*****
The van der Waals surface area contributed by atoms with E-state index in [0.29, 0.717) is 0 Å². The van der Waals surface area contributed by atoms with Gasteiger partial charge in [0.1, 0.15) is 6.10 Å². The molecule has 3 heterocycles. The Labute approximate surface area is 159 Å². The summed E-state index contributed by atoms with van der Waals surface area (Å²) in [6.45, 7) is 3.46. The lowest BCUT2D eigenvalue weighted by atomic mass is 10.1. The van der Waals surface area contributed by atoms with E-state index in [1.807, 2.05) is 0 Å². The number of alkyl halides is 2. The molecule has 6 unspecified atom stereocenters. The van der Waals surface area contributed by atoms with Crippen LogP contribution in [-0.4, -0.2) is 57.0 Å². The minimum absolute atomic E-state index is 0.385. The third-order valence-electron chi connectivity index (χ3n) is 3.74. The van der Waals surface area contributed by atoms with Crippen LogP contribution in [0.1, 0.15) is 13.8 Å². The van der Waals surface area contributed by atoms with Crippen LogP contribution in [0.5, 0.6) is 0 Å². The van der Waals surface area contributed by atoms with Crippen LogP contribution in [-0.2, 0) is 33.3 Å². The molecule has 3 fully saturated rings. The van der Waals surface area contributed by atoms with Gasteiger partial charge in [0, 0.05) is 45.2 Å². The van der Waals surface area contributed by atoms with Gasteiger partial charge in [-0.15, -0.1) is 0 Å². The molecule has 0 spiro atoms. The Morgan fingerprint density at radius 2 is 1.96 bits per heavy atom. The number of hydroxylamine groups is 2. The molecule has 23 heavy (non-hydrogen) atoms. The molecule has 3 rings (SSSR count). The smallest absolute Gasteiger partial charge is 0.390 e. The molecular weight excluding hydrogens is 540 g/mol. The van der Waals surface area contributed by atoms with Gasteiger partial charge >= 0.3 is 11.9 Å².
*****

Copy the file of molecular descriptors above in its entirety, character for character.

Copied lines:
The van der Waals surface area contributed by atoms with E-state index in [0.29, 0.717) is 0 Å². The van der Waals surface area contributed by atoms with Gasteiger partial charge in [0.1, 0.15) is 6.10 Å². The molecule has 3 heterocycles. The Labute approximate surface area is 159 Å². The summed E-state index contributed by atoms with van der Waals surface area (Å²) in [6.45, 7) is 3.46. The lowest BCUT2D eigenvalue weighted by atomic mass is 10.1. The van der Waals surface area contributed by atoms with E-state index in [1.807, 2.05) is 0 Å². The number of alkyl halides is 2. The molecule has 6 unspecified atom stereocenters. The van der Waals surface area contributed by atoms with Crippen LogP contribution in [-0.4, -0.2) is 57.0 Å². The minimum absolute atomic E-state index is 0.385. The third-order valence-electron chi connectivity index (χ3n) is 3.74. The van der Waals surface area contributed by atoms with Crippen LogP contribution in [0.1, 0.15) is 13.8 Å². The van der Waals surface area contributed by atoms with Crippen LogP contribution in [0.5, 0.6) is 0 Å². The van der Waals surface area contributed by atoms with Crippen LogP contribution in [-0.2, 0) is 33.3 Å². The molecule has 3 fully saturated rings. The van der Waals surface area contributed by atoms with Gasteiger partial charge in [0, 0.05) is 45.2 Å². The van der Waals surface area contributed by atoms with Gasteiger partial charge in [-0.15, -0.1) is 0 Å². The molecule has 0 spiro atoms. The Morgan fingerprint density at radius 2 is 1.96 bits per heavy atom. The number of hydroxylamine groups is 2. The molecule has 23 heavy (non-hydrogen) atoms. The molecule has 3 rings (SSSR count). The smallest absolute Gasteiger partial charge is 0.390 e. The molecular weight excluding hydrogens is 540 g/mol. The van der Waals surface area contributed by atoms with Gasteiger partial charge >= 0.3 is 11.9 Å².